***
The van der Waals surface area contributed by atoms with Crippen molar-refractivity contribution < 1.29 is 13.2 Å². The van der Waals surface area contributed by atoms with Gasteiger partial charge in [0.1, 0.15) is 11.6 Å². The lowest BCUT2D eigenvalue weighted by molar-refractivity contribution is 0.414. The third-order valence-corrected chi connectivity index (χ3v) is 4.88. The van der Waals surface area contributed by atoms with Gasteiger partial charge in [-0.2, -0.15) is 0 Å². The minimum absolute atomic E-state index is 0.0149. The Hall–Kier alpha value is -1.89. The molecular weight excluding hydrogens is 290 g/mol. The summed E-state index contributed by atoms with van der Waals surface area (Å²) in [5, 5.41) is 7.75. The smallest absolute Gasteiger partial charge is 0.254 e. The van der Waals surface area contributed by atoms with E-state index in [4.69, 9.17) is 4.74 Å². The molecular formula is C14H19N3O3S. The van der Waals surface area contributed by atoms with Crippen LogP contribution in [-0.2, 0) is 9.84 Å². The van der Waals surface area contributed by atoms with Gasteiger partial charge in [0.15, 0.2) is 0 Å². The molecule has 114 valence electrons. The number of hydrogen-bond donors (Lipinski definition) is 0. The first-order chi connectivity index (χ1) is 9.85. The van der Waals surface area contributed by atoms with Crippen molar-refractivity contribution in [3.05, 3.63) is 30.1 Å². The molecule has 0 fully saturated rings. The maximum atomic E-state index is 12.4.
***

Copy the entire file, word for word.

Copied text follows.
The van der Waals surface area contributed by atoms with Crippen molar-refractivity contribution < 1.29 is 13.2 Å². The van der Waals surface area contributed by atoms with Gasteiger partial charge in [0.1, 0.15) is 11.6 Å². The lowest BCUT2D eigenvalue weighted by molar-refractivity contribution is 0.414. The third-order valence-corrected chi connectivity index (χ3v) is 4.88. The van der Waals surface area contributed by atoms with Gasteiger partial charge in [-0.2, -0.15) is 0 Å². The minimum absolute atomic E-state index is 0.0149. The Hall–Kier alpha value is -1.89. The molecular weight excluding hydrogens is 290 g/mol. The summed E-state index contributed by atoms with van der Waals surface area (Å²) in [5, 5.41) is 7.75. The smallest absolute Gasteiger partial charge is 0.254 e. The van der Waals surface area contributed by atoms with E-state index in [4.69, 9.17) is 4.74 Å². The molecular formula is C14H19N3O3S. The van der Waals surface area contributed by atoms with Crippen LogP contribution in [-0.2, 0) is 9.84 Å². The van der Waals surface area contributed by atoms with Gasteiger partial charge in [0.15, 0.2) is 0 Å². The molecule has 114 valence electrons. The number of hydrogen-bond donors (Lipinski definition) is 0. The first-order chi connectivity index (χ1) is 9.85. The van der Waals surface area contributed by atoms with Crippen molar-refractivity contribution in [3.05, 3.63) is 30.1 Å². The molecule has 0 fully saturated rings. The maximum atomic E-state index is 12.4.